ETSU Mental Health First Aid training to be held in February

Published 10:45 am Monday, January 29, 2024

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Mental Health First Aid training is part of a National Initiative to Increase Mental Health Literacy.
In response to our nation’s mental health crisis, ETSU’s Office of Professional Development will bring Mental Health First Aid (MHFA) training to the ETSU Innovation Lab on February 27. This groundbreaking skills-based course teaches people how to identify, understand and respond to signs and symptoms of mental health or substance use challenges. Similar to physical First Aid and CPR, Mental Health First Aid helps you assist someone experiencing a crisis until professional assistance is obtained or the crisis is resolved.
One in five Americans has experienced a mental health challenge, but many are reluctant to seek help or don’t know where to turn for care. Unlike physical conditions, symptoms of mental health and substance use challenges can be difficult to see. Friends and family members may find it hard to know when and how to step in. As a result, those in need of mental health services often do not receive care until it is too late.
Mental Health First Aiders learn a 5-step Action Plan that guides them through the process of reaching out and offering appropriate support.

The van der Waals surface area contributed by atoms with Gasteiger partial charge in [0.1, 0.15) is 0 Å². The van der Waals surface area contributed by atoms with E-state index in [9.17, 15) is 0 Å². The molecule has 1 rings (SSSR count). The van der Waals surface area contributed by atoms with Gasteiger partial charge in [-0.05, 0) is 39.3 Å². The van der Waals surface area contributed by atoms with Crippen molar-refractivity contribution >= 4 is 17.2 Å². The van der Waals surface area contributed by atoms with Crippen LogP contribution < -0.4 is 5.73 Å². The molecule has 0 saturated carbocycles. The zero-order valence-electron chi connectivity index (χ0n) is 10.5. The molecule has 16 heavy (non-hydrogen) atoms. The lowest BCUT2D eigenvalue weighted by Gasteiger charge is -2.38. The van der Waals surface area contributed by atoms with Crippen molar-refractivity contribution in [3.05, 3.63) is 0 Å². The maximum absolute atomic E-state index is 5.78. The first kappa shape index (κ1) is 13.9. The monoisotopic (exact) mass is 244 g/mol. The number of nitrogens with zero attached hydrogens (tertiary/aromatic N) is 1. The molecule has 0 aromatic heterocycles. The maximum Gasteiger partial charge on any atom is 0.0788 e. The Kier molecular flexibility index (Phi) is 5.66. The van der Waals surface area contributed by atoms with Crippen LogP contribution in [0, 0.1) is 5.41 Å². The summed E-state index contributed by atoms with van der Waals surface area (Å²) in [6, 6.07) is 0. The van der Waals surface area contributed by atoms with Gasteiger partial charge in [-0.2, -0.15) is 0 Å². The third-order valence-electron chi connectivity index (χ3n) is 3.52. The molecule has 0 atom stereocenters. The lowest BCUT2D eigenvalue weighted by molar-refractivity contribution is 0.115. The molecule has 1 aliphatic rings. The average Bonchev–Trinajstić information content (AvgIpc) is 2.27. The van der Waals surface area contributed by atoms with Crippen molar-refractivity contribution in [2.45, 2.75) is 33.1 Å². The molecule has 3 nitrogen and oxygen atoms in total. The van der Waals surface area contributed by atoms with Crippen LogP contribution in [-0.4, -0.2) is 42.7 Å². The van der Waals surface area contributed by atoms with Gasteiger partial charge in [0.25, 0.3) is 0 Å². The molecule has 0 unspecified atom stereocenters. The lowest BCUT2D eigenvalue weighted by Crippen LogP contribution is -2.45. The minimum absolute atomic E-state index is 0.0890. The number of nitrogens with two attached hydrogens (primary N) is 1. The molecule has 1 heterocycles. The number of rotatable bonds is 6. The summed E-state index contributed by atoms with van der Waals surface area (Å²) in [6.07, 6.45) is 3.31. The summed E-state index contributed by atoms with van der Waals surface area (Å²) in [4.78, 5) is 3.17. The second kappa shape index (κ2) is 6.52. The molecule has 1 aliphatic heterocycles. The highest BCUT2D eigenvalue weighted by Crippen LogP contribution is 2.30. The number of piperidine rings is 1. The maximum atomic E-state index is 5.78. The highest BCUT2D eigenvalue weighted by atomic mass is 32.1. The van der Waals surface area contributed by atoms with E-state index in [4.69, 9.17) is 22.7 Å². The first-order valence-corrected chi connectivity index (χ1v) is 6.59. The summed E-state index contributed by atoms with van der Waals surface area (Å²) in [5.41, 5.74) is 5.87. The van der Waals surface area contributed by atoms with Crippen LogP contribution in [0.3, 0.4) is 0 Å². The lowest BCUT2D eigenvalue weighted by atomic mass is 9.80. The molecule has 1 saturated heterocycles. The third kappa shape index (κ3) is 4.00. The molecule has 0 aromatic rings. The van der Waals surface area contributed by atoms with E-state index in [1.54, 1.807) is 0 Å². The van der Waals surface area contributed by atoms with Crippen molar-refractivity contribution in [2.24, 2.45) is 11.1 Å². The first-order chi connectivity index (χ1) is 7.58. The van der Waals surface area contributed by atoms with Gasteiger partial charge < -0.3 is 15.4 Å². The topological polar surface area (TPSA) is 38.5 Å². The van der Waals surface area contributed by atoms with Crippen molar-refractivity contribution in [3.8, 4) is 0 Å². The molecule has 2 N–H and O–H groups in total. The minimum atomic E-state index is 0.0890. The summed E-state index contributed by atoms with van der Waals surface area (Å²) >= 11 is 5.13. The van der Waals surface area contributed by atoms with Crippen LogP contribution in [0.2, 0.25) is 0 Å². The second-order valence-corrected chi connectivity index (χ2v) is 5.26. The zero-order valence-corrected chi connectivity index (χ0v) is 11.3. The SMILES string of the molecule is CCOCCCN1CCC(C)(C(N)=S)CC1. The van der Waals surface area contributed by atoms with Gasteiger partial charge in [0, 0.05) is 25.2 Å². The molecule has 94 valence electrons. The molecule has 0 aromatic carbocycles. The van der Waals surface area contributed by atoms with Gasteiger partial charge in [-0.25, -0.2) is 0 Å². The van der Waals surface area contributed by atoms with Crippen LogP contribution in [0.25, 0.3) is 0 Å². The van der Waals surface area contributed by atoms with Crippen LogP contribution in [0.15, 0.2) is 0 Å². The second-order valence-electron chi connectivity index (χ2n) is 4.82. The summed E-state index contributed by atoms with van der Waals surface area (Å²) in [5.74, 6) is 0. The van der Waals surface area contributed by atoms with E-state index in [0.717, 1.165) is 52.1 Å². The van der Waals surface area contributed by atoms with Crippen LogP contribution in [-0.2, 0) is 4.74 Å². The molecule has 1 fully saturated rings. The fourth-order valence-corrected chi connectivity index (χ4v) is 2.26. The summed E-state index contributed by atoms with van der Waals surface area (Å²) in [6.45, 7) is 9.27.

“It’s never been more important for our communities to talk about mental health and substance use,” says Chuck Ingoglia, president and CEO of the National Council for Mental Wellbeing, which helped bring Mental Health First Aid to the U.S. in 2008. “Mental Health First Aid is breaking down barriers and stigma so that together we can learn how to better support one another, Without mental health, there is no health.”
Since its introduction, Mental Health First Aid has become a full-blown movement! More than 3 million people in the United States are trained by thousands of certified instructors, and that number is growing every day.
“I’m looking forward to community conversations that work toward erasing the stigma that surrounds mental health,” says instructor Ruth Taylor Read. “It is important in every community that mental health has the same quality of support that we see in physical health.”
For more information or to participate on these Mental Health First Aid trainings, visit or call 423-439-8084.

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